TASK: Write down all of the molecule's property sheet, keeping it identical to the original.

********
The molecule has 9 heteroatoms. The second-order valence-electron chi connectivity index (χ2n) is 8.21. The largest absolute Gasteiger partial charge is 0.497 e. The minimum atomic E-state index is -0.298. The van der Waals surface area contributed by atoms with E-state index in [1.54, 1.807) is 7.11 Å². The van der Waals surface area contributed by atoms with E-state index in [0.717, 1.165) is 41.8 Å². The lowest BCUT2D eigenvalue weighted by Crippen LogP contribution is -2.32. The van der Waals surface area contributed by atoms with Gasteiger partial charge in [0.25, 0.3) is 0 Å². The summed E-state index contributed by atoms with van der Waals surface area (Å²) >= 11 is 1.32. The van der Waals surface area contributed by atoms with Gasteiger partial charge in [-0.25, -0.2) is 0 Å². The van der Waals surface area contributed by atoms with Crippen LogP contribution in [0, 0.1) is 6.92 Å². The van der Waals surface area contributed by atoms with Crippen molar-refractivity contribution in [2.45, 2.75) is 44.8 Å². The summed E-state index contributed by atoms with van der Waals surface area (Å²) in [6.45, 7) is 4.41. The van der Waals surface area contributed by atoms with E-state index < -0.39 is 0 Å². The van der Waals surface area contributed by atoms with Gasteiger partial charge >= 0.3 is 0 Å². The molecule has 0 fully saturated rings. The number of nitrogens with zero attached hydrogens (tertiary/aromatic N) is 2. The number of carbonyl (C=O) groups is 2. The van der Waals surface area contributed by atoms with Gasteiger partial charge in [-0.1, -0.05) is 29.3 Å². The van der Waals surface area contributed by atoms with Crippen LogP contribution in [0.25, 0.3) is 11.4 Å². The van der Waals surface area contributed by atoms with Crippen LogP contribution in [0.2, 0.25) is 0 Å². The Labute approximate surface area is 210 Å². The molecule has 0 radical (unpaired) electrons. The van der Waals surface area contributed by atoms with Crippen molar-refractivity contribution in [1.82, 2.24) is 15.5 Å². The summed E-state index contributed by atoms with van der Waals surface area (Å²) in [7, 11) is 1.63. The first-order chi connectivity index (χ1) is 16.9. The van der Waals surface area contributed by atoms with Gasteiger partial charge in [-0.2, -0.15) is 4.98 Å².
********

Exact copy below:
The molecule has 9 heteroatoms. The second-order valence-electron chi connectivity index (χ2n) is 8.21. The largest absolute Gasteiger partial charge is 0.497 e. The minimum atomic E-state index is -0.298. The van der Waals surface area contributed by atoms with E-state index in [1.54, 1.807) is 7.11 Å². The van der Waals surface area contributed by atoms with E-state index in [0.717, 1.165) is 41.8 Å². The lowest BCUT2D eigenvalue weighted by Crippen LogP contribution is -2.32. The van der Waals surface area contributed by atoms with Gasteiger partial charge in [0.25, 0.3) is 0 Å². The summed E-state index contributed by atoms with van der Waals surface area (Å²) >= 11 is 1.32. The van der Waals surface area contributed by atoms with Gasteiger partial charge in [-0.25, -0.2) is 0 Å². The van der Waals surface area contributed by atoms with Crippen LogP contribution in [0, 0.1) is 6.92 Å². The van der Waals surface area contributed by atoms with Crippen molar-refractivity contribution in [2.45, 2.75) is 44.8 Å². The summed E-state index contributed by atoms with van der Waals surface area (Å²) in [6.45, 7) is 4.41. The van der Waals surface area contributed by atoms with E-state index < -0.39 is 0 Å². The van der Waals surface area contributed by atoms with Gasteiger partial charge >= 0.3 is 0 Å². The molecule has 0 fully saturated rings. The number of nitrogens with zero attached hydrogens (tertiary/aromatic N) is 2. The number of carbonyl (C=O) groups is 2. The van der Waals surface area contributed by atoms with Gasteiger partial charge in [-0.1, -0.05) is 29.3 Å². The van der Waals surface area contributed by atoms with Crippen LogP contribution in [0.25, 0.3) is 11.4 Å². The van der Waals surface area contributed by atoms with Crippen LogP contribution in [0.2, 0.25) is 0 Å². The Labute approximate surface area is 210 Å². The molecule has 0 radical (unpaired) electrons. The van der Waals surface area contributed by atoms with Crippen molar-refractivity contribution in [1.82, 2.24) is 15.5 Å². The summed E-state index contributed by atoms with van der Waals surface area (Å²) in [7, 11) is 1.63. The first-order chi connectivity index (χ1) is 16.9. The van der Waals surface area contributed by atoms with Gasteiger partial charge in [-0.2, -0.15) is 4.98 Å².